Joe Oliver: How the budget’s bank ‘bail-in’ changes could cost Canadian depositors
Customers have to pay an ‘insurance’ premium to keep our banks safe.
The arcane world of bank regulation is not everyone’s cup of tea. However, it can have important implications for taxpayers, bank creditors and customers, which is to say most Canadians. One example is a “bail-in” regime for banks in financial trouble.
The story begins with the financial crisis of 2007–09. International banks “too big to fail” were bailed out by governments in order to avert financial contagion that could have had disastrous consequences for a global economy reeling from the Great Recession. Taxpayers ended up footing a bill in the trillions of dollars for imprudent risks assumed by the big banks, inadequate oversight of systemic risk by regulators, failure of rating agencies to properly evaluate credit, money laundering, insider trading and speculators who shorted the market.
Fortunately, not a single Canadian bank had to be bailed out because of conservative bank practices and prudent oversight by the Office of the Superintendent of Financial Institutions (OSFI). That prudence continues. Indeed, the World Economic Forum declared our banking system the soundest in the world, for the eighth year in a row.
Alas, no good deed goes unpunished. As a participant in the international financial system Canada has to harmonize with other jurisdictions when they decide, however belatedly, to get their own houses in order. To reduce global systemic risk and not expose taxpayers to the cost of another bail-out, they came up with a bail-in process for non-viable banks.
The basic concept is that a failing domestic systemically important bank (D-SIB) could have its eligible contingent capital permanently converted into common shares to allow it to continue operating. Our six largest banks were designated as D-SIBs by OSFI. Last year’s budget provided that only unsecured debt that is tradable and transferable and with an original term to maturity of 400 days or more would be subject to conversion. That would have excluded all deposits.
This year’s budget says that responsibility for banks’ risks will rest with shareholders and creditors who hold eligible long-term debt. It is curiously silent about depositors, who are also creditors. And remember that GICs can have a maturity up to 10 years. Subsequently, the Finance Department indicated that all deposits, including guaranteed deposits, would be exempt from a bail-in. Yet it did not specifically refer to unsecured deposits, i.e., those deposits in excess of the $100,000 guaranteed by the Canada Deposit Insurance Corp. Assuming this is not studied ambiguity, it appears they are also exempt, which would be a good thing.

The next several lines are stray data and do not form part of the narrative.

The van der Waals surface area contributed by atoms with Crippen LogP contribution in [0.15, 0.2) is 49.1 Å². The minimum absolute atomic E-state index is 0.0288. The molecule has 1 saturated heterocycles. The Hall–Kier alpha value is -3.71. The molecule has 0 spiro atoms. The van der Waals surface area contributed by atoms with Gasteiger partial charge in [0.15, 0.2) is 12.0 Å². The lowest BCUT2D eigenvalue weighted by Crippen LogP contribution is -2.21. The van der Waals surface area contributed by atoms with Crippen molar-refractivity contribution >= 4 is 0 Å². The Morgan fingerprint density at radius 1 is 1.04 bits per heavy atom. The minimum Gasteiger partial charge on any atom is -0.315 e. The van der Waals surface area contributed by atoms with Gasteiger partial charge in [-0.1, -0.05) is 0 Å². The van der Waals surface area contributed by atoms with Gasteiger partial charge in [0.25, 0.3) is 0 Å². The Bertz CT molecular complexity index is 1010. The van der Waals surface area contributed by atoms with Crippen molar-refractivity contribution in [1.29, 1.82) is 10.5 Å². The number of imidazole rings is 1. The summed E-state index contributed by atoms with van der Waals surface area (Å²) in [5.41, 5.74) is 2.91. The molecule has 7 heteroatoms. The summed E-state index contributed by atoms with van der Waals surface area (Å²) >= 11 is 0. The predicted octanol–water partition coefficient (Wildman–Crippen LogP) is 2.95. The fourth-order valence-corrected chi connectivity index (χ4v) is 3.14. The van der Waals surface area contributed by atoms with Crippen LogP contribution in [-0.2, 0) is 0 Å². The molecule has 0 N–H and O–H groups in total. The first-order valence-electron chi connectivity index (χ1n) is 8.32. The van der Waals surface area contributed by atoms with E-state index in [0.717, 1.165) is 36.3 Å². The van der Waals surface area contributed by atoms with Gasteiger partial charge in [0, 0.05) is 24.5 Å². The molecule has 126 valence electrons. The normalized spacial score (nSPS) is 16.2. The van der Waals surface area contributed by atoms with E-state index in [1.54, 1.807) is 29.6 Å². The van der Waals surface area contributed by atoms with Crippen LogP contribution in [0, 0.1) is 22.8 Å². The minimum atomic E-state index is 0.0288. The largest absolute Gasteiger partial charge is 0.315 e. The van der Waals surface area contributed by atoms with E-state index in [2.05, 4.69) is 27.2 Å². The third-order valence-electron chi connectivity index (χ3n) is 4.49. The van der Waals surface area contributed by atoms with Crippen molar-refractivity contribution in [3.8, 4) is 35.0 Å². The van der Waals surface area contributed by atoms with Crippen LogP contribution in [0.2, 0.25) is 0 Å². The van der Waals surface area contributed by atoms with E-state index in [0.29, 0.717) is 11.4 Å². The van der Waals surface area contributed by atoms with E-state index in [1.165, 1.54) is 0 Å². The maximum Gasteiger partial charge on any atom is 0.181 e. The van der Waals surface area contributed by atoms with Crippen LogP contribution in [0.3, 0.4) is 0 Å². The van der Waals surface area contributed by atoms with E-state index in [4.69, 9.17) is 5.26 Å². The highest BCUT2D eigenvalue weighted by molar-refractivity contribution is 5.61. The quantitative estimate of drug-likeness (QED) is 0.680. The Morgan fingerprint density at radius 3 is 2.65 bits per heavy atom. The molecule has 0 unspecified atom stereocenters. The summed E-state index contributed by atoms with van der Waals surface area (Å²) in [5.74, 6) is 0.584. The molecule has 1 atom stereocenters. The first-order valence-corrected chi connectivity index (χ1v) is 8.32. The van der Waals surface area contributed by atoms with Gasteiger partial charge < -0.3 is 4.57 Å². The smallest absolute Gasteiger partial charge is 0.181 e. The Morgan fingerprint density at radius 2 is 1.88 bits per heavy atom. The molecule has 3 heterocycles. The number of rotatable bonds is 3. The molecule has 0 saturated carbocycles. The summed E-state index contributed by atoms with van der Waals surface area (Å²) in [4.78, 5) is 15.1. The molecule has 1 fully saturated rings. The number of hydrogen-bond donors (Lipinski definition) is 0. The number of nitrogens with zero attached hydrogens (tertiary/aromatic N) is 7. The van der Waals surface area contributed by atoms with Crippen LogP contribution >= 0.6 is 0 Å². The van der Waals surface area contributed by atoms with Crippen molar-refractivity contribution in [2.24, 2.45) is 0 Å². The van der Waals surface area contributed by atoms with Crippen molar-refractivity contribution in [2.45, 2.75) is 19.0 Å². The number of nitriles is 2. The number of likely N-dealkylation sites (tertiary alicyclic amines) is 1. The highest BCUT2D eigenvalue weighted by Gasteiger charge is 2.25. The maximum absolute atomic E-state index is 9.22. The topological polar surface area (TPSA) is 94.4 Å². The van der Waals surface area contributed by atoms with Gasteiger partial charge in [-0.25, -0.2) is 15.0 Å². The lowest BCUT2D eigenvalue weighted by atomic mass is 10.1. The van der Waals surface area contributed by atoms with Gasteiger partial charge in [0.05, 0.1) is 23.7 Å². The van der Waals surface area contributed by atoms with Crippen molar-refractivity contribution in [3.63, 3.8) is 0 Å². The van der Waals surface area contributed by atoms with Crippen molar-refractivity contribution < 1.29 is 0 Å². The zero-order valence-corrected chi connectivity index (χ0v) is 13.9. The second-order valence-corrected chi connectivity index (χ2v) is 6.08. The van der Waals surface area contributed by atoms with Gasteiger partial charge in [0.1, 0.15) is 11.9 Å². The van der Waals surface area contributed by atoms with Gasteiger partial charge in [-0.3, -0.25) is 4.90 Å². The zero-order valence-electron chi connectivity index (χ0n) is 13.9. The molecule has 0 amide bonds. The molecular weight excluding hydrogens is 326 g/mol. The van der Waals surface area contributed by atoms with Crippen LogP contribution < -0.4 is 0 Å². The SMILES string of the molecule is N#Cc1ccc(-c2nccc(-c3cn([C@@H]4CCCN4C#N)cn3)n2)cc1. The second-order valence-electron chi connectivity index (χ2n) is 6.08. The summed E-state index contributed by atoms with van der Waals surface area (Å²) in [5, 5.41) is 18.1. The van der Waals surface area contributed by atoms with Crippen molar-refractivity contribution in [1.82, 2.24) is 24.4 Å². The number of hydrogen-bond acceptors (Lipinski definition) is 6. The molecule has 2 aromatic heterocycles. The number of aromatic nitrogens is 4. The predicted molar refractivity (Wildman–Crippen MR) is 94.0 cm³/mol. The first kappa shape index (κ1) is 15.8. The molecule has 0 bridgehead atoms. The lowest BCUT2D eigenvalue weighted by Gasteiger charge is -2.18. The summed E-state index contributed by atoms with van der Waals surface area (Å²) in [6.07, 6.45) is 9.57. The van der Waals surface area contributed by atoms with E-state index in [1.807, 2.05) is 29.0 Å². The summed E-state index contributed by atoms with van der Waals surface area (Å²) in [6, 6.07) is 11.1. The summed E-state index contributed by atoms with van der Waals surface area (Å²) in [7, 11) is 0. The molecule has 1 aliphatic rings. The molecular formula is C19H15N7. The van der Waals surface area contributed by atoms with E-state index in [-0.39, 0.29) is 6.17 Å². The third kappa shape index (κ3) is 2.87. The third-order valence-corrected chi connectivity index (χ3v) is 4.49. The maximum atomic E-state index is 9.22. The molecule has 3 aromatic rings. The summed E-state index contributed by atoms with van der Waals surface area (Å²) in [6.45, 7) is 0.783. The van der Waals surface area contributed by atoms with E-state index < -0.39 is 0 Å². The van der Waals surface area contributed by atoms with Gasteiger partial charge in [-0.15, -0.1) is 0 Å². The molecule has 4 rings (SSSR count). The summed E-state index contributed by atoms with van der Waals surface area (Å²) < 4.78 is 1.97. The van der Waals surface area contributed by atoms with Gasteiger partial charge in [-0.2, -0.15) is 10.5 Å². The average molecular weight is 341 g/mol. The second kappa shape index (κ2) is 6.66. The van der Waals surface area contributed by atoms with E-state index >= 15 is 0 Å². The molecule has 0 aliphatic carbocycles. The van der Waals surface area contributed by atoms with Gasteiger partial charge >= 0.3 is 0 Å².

The implications of a different approach were dramatically illustrated in the spring of 2013 when desperate Cypriots lined up to withdraw their bank deposits. Ultimately, 47.5 per cent of bank deposits over 100,000 euros were converted into equity, for a loss of roughly 4 billion euros. Since confidence is absolutely central to any banking system, that scenario, however unlikely, should not even be a theoretical possibility here.
While the bail-in regimes elsewhere apply to uninsured deposits, we do not need to mimic their every detail. Also, their deposits are insured for more — US$250,000 or roughly $325,000 in the U.S. and 100,000 euros or almost $150,000 in Europe. Furthermore, our sound banking system is arguably in less need of protection. Then there is the issue of fairness and confidence. Canadians deposit their savings in banks with the expectation of getting their money back. They certainly do not contemplate that their savings might be converted into common stock when a bank is in trouble. People may use banks for longer-term savings or to park money temporarily in a safe place, for example when they sell their home or a family business. Concern about the safety of bank deposits would erode confidence in the banking system.
The new system is not without cost. When a bank issues non-viable contingent bonds or preferred shares, it must pay investors a higher rate than for senior debt. The result is an increased cost of capital for the banking system, which will be transferred to consumers. So, while taxpayers are protected from an unlikely financial disaster, bank customers (which is to say, pretty much all of us) have to pay an “insurance” premium to keep our banks safe.
There is another unintended consequence. When the financial crisis hit Canada, several banks raised equity to bolster their capital. The recapitalization process will make that unlikely. After all, who would want to invest in a bank’s common stock if its contingent capital is about to be converted into equity, with massive shareholder dilution?
Overall, Canadians will benefit from the greater safety of a bail-in regime. However, the Parliamentary Budget Office called this year’s budget less transparent than previous Conservative and Liberal budgets. Unnecessary doubt about who can be bailed-in is another instance of that. Bank customers have a right to know for certain that the government does not intend to undermine the safety of their unsecured deposits.
Joe Oliver is Canada’s former minister of finance.
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